Mesa is moving forward with plans for a $521,000 lighted and landscaped pathway to link the Mesa Arts Center with parking lots and city facilities to the north.
The City Council on Thursday also supported plans to add 60 diagonal parking spaces on First Street through the downtown area.
The council voted 6-0 at its study session to move both projects ahead to the Feb. 7 council meeting, where official votes will take place on accepting a grant for the pathway and altering First Street.
The $521,908 pathway will primarily be funded by a $481,503 federal grant administered by the Arizona Department of Transportation. The city will be required to contribute an estimated $40,405 to this phase of the project.
The cost includes the phase from Main Street — starting at the crosswalk in front of the Mesa Arts Center — north along Lewis Street, through an existing city parking lot and ending at First Street. Lewis Street is east of Center Street and the main city government building.
This price includes new lighting, sidewalk improvements, landscaping and street furniture to Pepper Place, with a scaled-back version from Pepper Place to First Street.
If the council chooses to continue the same look from Pepper Place to First Street, the cost would increase by an estimated $186,000.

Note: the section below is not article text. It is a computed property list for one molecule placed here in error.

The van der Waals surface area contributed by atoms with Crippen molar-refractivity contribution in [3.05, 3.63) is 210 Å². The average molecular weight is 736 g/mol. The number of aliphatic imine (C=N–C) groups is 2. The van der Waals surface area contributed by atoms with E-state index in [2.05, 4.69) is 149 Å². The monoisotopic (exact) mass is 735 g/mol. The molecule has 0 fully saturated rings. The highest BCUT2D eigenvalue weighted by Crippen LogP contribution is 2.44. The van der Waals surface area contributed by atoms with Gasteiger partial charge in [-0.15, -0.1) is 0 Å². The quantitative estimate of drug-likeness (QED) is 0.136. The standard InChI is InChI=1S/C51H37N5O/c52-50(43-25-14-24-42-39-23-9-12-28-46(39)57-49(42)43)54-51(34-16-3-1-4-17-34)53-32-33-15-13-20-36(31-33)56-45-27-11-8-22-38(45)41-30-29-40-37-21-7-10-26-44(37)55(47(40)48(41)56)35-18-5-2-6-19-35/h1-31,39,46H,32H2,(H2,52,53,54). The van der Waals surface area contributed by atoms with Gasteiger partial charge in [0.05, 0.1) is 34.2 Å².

The city also has applied for additional grants to extend the pathway from First Street to the Mesa Amphitheatre, said Patrick Murphy, senior town center development specialist.
"It’s not just about the arts center, it’s about getting people around," Vice Mayor Claudia Walters said.
The council vote on Feb. 7 will be to enter into an agreement with ADOT to receive the grant. The vote on the design and construction contract will come at a later date.
The pathway will eliminate 32 parking spaces and will close Lewis Street to traffic heading north from Main Street.
"The lost spaces are more than compensated with what we get with a pedestrian walkway," said Councilman Kyle Jones, who represents the downtown area.
The proposed First Street traffic changes would reduce the travel lanes from two to one in each direction and lower the speed limit from 35 to 30 mph.
In November, the council expressed concerns about the pathway project, especially the reduction of parking spaces. Councilman Tom Rawles was the most outspoken, using adjectives such as "misguided, ill-advised, obscene, absurd and asinine" to describe the project. Rawles was absent from Thursday’s study session.